Achieving Cisco UCM Class of Service with Partitions

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Class of Service within Unified Communication Manager (UCM) is a way of controlling which phone numbers a particular device can call. For example, do you want the phone in the lobby to be able to call a long-distance number?  Normally, we would not want this to be possible, and restricting the phone numbers a particular device can reach is used extensively within most corporations. Cisco Class of Service is achieved by implementing two components that allow great flexibility in this area. These two basic components are called Partitions and Calling Search Spaces.

This series of posts defines these two components and how they interact with each other in a way that everyone can relate. Afterwards you will see how simple and yet flexible this can be when used in many different situations.

Partitions

What is a Partition? A partition is a container of phone numbers, route patterns, calls park numbers, etc. A partition is just like a phone book. For example, the Dallas partition would contain all the phone numbers of employees in Dallas, the Chicago partition would contain all the phone numbers of employees in Chicago, and the corporate partition would contain all the phone numbers of ALL the employees. So a partition contains a list of phone number or route patterns that are both allowed (routed) and not allowed (blocked). For example, the Long Distance PSTN partition would contain the pattern 9.1XXXXXXXXXX that would match all long-distance numbers that are routable. But there are generally some long-distance numbers that we don’t want to allow, like premium service numbers. Therefore, we need to include a pattern like 9.1900XXXXXXX that will block these numbers in the partition, thus allowing a device to call any long-distance number except for those blocked premium service numbers that begin with 1900. You can see that a partition is basically a group of numbers, containing both routable and blocked numbers that are grouped together.

The only rule with partitions is that each number within a partition must be unique. This simply means that you cannot have the same number or pattern listed more than once in a single partition. But identical numbers are allowed; they just need to be listed in different partitions. For example, notice that the route pattern 911 is listed below in two different partitions. We have two identical patterns, but they are listed in separate partitions. This is perfectly legal.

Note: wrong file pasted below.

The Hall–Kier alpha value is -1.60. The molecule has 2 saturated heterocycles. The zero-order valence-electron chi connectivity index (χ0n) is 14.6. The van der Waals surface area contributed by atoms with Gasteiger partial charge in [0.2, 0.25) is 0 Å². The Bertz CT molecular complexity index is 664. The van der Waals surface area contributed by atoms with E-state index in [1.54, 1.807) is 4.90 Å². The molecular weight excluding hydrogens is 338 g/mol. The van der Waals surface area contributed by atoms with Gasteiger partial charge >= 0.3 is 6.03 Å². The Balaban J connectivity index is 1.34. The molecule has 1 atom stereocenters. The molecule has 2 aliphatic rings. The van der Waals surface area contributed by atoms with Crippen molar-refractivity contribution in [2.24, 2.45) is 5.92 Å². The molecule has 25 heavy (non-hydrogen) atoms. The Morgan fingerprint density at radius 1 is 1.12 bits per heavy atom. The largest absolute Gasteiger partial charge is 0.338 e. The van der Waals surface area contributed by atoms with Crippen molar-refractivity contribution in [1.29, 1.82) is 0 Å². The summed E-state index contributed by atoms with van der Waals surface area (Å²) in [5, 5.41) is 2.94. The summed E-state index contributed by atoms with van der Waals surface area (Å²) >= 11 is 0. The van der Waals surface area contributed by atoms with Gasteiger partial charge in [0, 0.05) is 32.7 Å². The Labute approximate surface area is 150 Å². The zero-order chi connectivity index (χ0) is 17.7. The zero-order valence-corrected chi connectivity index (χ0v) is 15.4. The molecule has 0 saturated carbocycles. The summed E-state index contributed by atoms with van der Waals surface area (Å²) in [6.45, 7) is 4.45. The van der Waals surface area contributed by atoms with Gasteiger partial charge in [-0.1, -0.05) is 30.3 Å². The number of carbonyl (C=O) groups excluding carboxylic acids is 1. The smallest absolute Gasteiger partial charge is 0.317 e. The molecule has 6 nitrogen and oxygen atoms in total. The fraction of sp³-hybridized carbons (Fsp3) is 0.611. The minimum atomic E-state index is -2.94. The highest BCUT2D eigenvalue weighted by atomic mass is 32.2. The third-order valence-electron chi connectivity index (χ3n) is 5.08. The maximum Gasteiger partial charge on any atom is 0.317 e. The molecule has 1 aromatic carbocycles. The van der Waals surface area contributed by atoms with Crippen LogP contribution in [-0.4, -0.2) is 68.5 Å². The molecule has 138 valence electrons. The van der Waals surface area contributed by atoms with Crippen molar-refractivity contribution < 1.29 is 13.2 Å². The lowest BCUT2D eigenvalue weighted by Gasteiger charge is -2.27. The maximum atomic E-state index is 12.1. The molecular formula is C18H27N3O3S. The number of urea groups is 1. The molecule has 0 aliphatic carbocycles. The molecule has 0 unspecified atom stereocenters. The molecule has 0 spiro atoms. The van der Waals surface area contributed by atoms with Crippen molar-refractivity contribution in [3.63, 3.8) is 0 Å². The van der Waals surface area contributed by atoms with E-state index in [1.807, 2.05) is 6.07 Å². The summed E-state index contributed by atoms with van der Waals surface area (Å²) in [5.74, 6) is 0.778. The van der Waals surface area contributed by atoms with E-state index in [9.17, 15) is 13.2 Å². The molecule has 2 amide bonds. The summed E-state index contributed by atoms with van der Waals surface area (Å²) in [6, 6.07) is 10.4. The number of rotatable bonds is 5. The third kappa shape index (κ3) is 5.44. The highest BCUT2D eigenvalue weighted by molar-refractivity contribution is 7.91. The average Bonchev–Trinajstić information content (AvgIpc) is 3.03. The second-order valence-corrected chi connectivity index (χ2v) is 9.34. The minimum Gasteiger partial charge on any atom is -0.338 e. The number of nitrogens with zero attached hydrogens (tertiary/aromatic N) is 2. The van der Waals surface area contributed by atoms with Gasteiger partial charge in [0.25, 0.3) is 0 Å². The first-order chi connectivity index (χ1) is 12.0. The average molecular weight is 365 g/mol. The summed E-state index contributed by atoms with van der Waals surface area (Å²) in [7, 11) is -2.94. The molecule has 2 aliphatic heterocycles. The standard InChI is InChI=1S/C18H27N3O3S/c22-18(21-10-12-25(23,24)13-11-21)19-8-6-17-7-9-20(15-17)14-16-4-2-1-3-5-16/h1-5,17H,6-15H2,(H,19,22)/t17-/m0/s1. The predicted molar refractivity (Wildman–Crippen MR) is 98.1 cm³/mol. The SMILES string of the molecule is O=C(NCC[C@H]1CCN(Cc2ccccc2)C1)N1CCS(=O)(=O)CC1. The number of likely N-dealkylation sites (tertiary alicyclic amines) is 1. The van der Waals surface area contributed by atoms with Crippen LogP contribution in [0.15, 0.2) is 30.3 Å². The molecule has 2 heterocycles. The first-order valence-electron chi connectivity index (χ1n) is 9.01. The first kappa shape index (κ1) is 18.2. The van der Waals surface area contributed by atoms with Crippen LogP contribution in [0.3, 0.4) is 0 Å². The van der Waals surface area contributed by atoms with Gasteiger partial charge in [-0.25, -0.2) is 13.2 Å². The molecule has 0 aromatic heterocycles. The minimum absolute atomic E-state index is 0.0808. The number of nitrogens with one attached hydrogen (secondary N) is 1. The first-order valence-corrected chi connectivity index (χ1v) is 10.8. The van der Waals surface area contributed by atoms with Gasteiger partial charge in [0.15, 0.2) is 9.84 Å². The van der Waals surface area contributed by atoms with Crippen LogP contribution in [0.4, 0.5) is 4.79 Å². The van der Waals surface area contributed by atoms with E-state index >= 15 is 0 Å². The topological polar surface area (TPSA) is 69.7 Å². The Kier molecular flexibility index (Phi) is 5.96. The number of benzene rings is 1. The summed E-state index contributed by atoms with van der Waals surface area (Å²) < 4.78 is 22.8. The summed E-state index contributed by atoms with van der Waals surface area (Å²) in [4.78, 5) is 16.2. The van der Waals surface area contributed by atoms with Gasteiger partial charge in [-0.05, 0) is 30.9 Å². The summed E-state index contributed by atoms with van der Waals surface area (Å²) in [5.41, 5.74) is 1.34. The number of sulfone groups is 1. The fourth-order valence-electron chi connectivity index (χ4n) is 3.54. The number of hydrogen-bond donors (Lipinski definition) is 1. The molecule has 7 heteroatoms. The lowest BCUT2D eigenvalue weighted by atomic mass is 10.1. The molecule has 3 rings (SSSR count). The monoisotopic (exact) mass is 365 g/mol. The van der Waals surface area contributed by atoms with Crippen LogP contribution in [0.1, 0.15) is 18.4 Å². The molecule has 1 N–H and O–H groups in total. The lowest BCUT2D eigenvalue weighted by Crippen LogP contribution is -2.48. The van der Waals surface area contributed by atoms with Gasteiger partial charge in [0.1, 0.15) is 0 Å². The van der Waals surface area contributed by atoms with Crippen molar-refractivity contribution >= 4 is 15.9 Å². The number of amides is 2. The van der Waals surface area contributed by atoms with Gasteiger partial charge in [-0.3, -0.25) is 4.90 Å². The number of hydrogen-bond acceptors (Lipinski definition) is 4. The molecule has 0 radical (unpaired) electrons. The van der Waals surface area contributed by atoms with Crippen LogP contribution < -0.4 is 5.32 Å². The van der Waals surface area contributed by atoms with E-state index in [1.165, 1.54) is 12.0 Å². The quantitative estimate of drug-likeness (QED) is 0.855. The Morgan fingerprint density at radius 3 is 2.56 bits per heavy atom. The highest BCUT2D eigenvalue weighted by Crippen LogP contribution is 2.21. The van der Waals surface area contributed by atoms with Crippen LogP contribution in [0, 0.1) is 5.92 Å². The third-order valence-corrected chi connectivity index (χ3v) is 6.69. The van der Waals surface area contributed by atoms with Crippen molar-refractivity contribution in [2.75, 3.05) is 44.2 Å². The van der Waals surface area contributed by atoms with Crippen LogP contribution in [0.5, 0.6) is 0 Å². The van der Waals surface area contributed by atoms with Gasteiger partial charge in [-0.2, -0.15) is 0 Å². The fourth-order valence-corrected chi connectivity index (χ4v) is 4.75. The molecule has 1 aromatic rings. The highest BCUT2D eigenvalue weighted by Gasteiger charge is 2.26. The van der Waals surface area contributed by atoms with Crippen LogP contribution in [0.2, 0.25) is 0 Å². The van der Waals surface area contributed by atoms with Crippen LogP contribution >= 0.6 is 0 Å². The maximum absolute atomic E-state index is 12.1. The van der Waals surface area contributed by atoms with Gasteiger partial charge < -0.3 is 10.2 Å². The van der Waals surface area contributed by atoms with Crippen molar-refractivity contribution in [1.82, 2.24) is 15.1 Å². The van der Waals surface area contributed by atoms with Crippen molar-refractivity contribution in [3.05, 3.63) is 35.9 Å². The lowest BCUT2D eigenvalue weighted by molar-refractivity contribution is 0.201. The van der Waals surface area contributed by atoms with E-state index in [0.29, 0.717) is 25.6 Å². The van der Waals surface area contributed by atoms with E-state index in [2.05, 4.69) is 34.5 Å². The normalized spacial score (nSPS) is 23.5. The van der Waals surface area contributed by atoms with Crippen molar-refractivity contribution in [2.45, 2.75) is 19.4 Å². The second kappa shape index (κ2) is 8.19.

Here are some partitions and the route patterns that are used frequently.

Local_PSTN_PT:  Used to contain local PSTN numbers that do not incur a charge. These are classified as premium service numbers that can charge back on your monthly phone bill; we want to block these numbers.

LongDistance_PSTN_PT:  Used to contain long-distance numbers you are going to allow or block. This will route all 11-digit numbers except for the premium service numbers (Area code = 900 or NPX=976), which are blocked.

Internal_PT: Are used to contain internal extensions of employees, meet-me conference bridge numbers, etc.

The <None> partition is a special partition. Think of it as the “default” partition. When you create a new extension or route pattern, these are automatically assigned or listed in the <none> partition, unless you specify something else. I will cover the use of this special partition later, but for now you need to be aware that it exists.

Another feature of partitions is that we can control when a partition can be accessed via the time schedule. For example, if you want to restrict access to long-distance calls to normal business hours, you can apply a time schedule to the partition, thus defining the hours that the partition can be accessed.

By creating several Time Schedules, you can define which employees have access to various partitions during the day. Time Schedules are applied to the partitions directly and are composed of one or more time periods.

To achieve the above example of restricting long-distance calls to normal business hours you would need to do the following:

  1. Define a “time period” — for example, “8to5MF” defines a schedule of time from 8 am to 5 pm on Monday through Friday.
  2. Define a “time schedule” — for example, “Normal Business Hours” and it contains the time period “8to5MF”.
  3. Finally, apply the time schedule to the “LongDistance_PSTN_PT” partition.

At this point, you need to test it by placing calls after five pm or on the weekend; if everything was done correctly, the call will be rejected.

You can see that a partition is nothing more than a collection of numbers (i.e., a phone book) that contains routed or blocked numbers, and that we can limit access to, based upon the time of day and day of the week. There is no limit to the number of partitions you can create or how many patterns you can have listed in a single partition.

Reproduced from Global Knowledge White Paper: Unified Communication Manager — Class of Service

Related Courses
CIPT1 – Implementing Cisco Unified Communications IP Telephony Part 1 v8.0
CIPT2 – Implementing Cisco Unified Communications IP Telephony Part 2 v8.0
TVOICE – Troubleshooting UC Systems v8.0

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